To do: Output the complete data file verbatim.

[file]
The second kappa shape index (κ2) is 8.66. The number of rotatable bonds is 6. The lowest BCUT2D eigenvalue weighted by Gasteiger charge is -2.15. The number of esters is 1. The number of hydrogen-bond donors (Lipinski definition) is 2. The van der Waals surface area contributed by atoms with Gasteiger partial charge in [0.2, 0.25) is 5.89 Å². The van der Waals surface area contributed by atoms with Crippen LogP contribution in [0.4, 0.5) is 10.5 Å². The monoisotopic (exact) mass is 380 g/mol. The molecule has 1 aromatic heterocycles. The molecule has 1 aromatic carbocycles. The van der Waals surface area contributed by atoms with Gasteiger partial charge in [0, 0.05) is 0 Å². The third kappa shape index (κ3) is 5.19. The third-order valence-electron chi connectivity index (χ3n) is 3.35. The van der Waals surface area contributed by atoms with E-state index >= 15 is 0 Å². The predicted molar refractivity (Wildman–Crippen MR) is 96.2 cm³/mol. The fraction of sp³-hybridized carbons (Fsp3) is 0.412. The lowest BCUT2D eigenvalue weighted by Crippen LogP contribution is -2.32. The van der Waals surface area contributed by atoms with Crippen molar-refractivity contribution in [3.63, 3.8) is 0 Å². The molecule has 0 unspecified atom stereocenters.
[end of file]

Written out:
The second kappa shape index (κ2) is 8.66. The number of rotatable bonds is 6. The lowest BCUT2D eigenvalue weighted by Gasteiger charge is -2.15. The number of esters is 1. The number of hydrogen-bond donors (Lipinski definition) is 2. The van der Waals surface area contributed by atoms with Gasteiger partial charge in [0.2, 0.25) is 5.89 Å². The van der Waals surface area contributed by atoms with Crippen LogP contribution in [0.4, 0.5) is 10.5 Å². The monoisotopic (exact) mass is 380 g/mol. The molecule has 1 aromatic heterocycles. The molecule has 1 aromatic carbocycles. The van der Waals surface area contributed by atoms with Gasteiger partial charge in [0, 0.05) is 0 Å². The third kappa shape index (κ3) is 5.19. The third-order valence-electron chi connectivity index (χ3n) is 3.35. The van der Waals surface area contributed by atoms with E-state index >= 15 is 0 Å². The predicted molar refractivity (Wildman–Crippen MR) is 96.2 cm³/mol. The fraction of sp³-hybridized carbons (Fsp3) is 0.412. The lowest BCUT2D eigenvalue weighted by Crippen LogP contribution is -2.32. The van der Waals surface area contributed by atoms with Crippen molar-refractivity contribution in [3.63, 3.8) is 0 Å². The molecule has 0 unspecified atom stereocenters.